Although vision is the de facto model system of consciousness research, studying olfactory consciousness has its own advantages, as this collection of articles emphatically demonstrates. One advantage of olfaction is its computational and phenomenological simplicity, which facilitates the identification of basic principles. Other researchers study olfactory consciousness not because of its simplicity, but because of its unique features. Together, olfaction's simplicity and its distinctiveness make it an ideal system for testing theories of consciousness. In this research topic, the results of (...)
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  42. Social Mirrors and Shared Experiential Worlds.Charles Whitehead - 2001 - Journal of Consciousness Studies 8 (4):3-36.
    We humans have a formidable armamentarium of social display behaviours, including song-and-dance, the visual arts, and role-play. Of these, role-play is probably the crucial adaptation which makes us most different from other apes. Human childhood, a sheltered period of ‘extended irresponsibility’, allows us to develop our powers of make-believe and role-play, prerequisites for human cooperation, culture, and reflective consciousness. Social mirror theory, originating with Dilthey, Baldwin, Cooley and Mead, holds that there cannot be mirrors in the mind without mirrors in (...)
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  43. Why Consciousness Conferences Are Not Really Getting Us Anywhere.Tjiniman Murinbata & Charles Whitehead - 2000 - Journal of Consciousness Studies 7 (6):81-85.
    In 1998 I asked my friend Tjiniman, who is a stone-age hunter, to give us his non-western perspective on ‘Tucson III’ (Murinbata&Whitehead, 1998).Most people thought I just made Tjiniman up and the whole thing was intended as a joke, and he has spent the last two years worrying about this. Since then he has gained a modest BSc in Social Anthropology, though in my view the examiners failed to appreciate some of his less obvious insights, and he deserved a higher (...)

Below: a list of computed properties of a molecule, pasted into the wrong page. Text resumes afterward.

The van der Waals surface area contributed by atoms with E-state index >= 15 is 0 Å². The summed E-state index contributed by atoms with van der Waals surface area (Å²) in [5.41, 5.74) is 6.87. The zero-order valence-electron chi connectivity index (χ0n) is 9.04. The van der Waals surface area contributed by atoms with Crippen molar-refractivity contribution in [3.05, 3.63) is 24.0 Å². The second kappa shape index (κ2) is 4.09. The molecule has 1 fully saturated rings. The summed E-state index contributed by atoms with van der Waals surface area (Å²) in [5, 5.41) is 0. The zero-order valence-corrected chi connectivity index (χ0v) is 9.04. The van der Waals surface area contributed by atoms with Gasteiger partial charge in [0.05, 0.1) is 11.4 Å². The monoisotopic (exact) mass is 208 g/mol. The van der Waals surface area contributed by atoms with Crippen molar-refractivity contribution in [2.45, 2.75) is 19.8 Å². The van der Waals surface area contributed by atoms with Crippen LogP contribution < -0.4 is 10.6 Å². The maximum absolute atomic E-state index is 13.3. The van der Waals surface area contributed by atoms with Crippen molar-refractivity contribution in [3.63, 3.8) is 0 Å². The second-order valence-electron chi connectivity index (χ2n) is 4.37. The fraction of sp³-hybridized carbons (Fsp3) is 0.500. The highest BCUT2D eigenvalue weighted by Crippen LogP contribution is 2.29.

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  44. From Meta-Processes to Conscious Access: Evidence From Children's Metalinguistic and Repair Data.Annette Karmiloff-Smith - 1986 - Cognition 23 (2):95-147.
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  45. Conscious Thoughts From Reflex-Like Processes: A New Experimental Paradigm for Consciousness Research.Allison K. Allen, Kevin Wilkins, Adam Gazzaley & Ezequiel Morsella - 2013 - Consciousness and Cognition 22 (4):1318-1331.
    The contents of our conscious mind can seem unpredictable, whimsical, and free from external control. When instructed to attend to a stimulus in a work setting, for example, one might find oneself thinking about household chores. Conscious content thus appears different in nature from reflex action. Under the appropriate conditions, reflexes occur predictably, reliably, and via external control. Despite these intuitions, theorists have proposed that, under certain conditions, conscious content resembles reflexes and arises reliably via external control. We introduce the (...)
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  46. You Do an Empirical Experiment and You Get an Empirical Result. What Can Any Anthropologist Tell Me That Could Change That?Charles Whitehead - 2008 - Journal of Consciousness Studies 15 (10-11):7-41.